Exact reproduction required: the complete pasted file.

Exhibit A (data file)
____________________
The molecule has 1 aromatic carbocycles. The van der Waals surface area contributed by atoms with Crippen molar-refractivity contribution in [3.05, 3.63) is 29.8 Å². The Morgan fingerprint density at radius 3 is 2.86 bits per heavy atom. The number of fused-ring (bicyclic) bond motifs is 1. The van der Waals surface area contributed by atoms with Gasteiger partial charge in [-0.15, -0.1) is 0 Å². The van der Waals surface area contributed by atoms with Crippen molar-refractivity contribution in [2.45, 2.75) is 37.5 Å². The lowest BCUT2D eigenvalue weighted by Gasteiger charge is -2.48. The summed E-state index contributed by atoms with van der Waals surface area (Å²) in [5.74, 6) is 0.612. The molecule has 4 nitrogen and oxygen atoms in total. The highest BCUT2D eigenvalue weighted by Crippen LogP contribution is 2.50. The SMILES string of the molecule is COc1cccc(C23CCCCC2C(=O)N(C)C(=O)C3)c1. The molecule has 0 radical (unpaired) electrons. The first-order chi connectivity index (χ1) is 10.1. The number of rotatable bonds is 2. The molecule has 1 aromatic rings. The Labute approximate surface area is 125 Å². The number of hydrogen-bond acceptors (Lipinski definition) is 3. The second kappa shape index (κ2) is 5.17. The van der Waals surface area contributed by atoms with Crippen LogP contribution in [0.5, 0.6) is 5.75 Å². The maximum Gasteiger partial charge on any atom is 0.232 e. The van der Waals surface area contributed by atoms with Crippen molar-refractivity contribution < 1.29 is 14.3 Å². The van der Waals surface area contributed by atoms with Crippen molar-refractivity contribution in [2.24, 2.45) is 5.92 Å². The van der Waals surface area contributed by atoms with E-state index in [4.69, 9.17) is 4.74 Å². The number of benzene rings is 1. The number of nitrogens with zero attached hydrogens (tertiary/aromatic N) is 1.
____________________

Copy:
The molecule has 1 aromatic carbocycles. The van der Waals surface area contributed by atoms with Crippen molar-refractivity contribution in [3.05, 3.63) is 29.8 Å². The Morgan fingerprint density at radius 3 is 2.86 bits per heavy atom. The number of fused-ring (bicyclic) bond motifs is 1. The van der Waals surface area contributed by atoms with Gasteiger partial charge in [-0.15, -0.1) is 0 Å². The van der Waals surface area contributed by atoms with Crippen molar-refractivity contribution in [2.45, 2.75) is 37.5 Å². The lowest BCUT2D eigenvalue weighted by Gasteiger charge is -2.48. The summed E-state index contributed by atoms with van der Waals surface area (Å²) in [5.74, 6) is 0.612. The molecule has 4 nitrogen and oxygen atoms in total. The highest BCUT2D eigenvalue weighted by Crippen LogP contribution is 2.50. The SMILES string of the molecule is COc1cccc(C23CCCCC2C(=O)N(C)C(=O)C3)c1. The molecule has 0 radical (unpaired) electrons. The first-order chi connectivity index (χ1) is 10.1. The number of rotatable bonds is 2. The molecule has 1 aromatic rings. The Labute approximate surface area is 125 Å². The number of hydrogen-bond acceptors (Lipinski definition) is 3. The second kappa shape index (κ2) is 5.17. The van der Waals surface area contributed by atoms with Crippen LogP contribution in [0.5, 0.6) is 5.75 Å². The maximum Gasteiger partial charge on any atom is 0.232 e. The van der Waals surface area contributed by atoms with Crippen molar-refractivity contribution < 1.29 is 14.3 Å². The van der Waals surface area contributed by atoms with Crippen molar-refractivity contribution in [2.24, 2.45) is 5.92 Å². The van der Waals surface area contributed by atoms with E-state index in [4.69, 9.17) is 4.74 Å². The number of benzene rings is 1. The number of nitrogens with zero attached hydrogens (tertiary/aromatic N) is 1.